What is a Pun?
A pun is a play on words that takes advantage of two things: (1) the fact that some words with different meanings sound the same, such as "air" and "heir"; and (2) the fact that other words have more than one meaning, such as "case," which can mean either a piece of baggage or a instance of a disease.
"Time flies like an arrow, fruit flies like a banana," Groucho Marx’s famous pun, cleverly uses "flies" both as a verb and a noun and "like" both as an adverb and a verb. Our mind, accustomed to the rhetorical device of parallelism, wants to think there is something profound here. But in fact Marx has simply created a pun with a comic effect.
How Do you Identify a Pun in Writing?
In literary texts, puns serve a couple of important functions. They may reveal the clever, duplicitous, or frivolous nature of the character who uses them to excess. They sometimes highlight the author’s self-consciousness about the ambiguous nature of language itself, which can lend itself to different interpretations.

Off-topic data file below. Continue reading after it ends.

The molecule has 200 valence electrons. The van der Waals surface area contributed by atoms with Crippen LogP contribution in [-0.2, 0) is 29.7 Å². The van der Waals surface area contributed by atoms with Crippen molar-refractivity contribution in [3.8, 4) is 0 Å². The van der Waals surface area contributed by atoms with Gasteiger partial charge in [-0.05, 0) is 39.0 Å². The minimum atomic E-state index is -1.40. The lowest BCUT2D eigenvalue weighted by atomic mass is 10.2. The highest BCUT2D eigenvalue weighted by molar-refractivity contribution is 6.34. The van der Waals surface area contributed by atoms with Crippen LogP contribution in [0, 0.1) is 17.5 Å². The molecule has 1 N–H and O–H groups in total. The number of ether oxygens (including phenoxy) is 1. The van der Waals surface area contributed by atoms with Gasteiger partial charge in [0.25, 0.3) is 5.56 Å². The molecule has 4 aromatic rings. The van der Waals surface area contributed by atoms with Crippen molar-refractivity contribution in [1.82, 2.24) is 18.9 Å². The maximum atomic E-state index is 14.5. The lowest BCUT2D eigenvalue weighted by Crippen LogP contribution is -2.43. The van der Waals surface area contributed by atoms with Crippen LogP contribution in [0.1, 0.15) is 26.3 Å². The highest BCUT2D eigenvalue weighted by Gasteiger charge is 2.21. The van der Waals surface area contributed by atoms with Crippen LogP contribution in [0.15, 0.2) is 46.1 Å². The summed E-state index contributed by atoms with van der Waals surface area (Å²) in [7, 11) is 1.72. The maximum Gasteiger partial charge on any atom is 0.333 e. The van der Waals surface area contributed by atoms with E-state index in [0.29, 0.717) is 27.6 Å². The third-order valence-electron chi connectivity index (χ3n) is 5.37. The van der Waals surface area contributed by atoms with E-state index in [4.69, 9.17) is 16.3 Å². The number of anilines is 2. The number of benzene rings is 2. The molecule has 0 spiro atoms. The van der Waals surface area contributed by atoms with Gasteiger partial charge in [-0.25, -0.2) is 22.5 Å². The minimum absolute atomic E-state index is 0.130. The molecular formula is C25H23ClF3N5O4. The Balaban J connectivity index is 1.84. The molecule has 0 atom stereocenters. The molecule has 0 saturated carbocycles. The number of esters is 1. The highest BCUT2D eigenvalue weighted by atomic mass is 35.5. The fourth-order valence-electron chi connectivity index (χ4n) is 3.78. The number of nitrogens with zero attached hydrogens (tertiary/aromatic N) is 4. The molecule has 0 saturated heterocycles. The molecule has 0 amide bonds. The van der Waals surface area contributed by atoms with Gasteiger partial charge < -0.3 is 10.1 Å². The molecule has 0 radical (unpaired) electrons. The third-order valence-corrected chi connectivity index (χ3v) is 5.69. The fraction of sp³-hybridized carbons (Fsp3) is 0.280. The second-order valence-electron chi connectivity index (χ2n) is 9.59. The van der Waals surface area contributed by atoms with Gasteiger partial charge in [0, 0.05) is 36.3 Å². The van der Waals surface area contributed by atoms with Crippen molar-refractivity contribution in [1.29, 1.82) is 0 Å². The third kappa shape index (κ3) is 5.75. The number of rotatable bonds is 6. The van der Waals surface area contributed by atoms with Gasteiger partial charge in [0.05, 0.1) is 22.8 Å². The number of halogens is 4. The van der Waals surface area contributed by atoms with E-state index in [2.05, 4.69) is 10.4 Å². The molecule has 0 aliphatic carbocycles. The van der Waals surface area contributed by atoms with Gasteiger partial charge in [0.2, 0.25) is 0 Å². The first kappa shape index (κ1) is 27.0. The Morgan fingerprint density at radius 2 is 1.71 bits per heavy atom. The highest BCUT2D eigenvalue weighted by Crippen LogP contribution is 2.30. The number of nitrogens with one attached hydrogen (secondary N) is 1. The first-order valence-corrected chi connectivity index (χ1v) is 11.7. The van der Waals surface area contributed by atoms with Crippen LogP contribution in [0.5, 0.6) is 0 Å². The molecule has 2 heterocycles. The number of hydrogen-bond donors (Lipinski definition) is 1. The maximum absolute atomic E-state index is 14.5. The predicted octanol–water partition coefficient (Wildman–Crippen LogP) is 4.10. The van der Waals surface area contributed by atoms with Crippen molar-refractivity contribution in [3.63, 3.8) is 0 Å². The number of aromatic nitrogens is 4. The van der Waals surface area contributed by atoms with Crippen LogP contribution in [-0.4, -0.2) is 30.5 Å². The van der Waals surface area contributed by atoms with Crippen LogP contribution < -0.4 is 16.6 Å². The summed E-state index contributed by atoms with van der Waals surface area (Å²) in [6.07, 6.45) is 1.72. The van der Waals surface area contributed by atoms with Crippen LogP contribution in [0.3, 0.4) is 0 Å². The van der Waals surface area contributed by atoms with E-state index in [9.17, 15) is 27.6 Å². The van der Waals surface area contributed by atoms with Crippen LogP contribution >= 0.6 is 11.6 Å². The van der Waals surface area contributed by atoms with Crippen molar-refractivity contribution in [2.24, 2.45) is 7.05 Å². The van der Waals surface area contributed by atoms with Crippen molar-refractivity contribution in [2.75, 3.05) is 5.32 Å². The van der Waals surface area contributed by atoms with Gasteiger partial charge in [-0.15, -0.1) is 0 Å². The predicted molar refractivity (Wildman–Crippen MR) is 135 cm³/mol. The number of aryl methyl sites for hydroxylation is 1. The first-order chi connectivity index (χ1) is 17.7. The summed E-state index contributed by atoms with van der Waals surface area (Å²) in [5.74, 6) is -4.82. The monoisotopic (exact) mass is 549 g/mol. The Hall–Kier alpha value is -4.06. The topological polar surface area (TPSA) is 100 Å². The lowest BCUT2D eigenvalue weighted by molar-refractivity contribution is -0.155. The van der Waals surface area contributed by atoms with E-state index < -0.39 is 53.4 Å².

Examples of Puns
1. "A horse is a very stable kind of animal."
2."Corduroy pillows make headlines." Get it? Head lines.
3. "Santa’s helpers are subordinate Clauses."
4. "On the contrary, Aunt Augusta, I’ve now realized for the first time in my life the vital Importance of being Earnest,” puns the character Jack Worthing in Oscar Wilde’s play The Importance of Being Earnest. In the play, Jack leads a double life and sometimes goes by the name of Ernest; when he claims to be "earnest" (sincere), he is both lying and not lying.
5. "I can’t believe I got tired by the calendar factory. All I did was take a day off."
6. "I’m glad I know sign language; it’s pretty handy."
7. "We need a 12-step group for compulsive talkers. They could call it On Anon Anon."
(View all literary devices)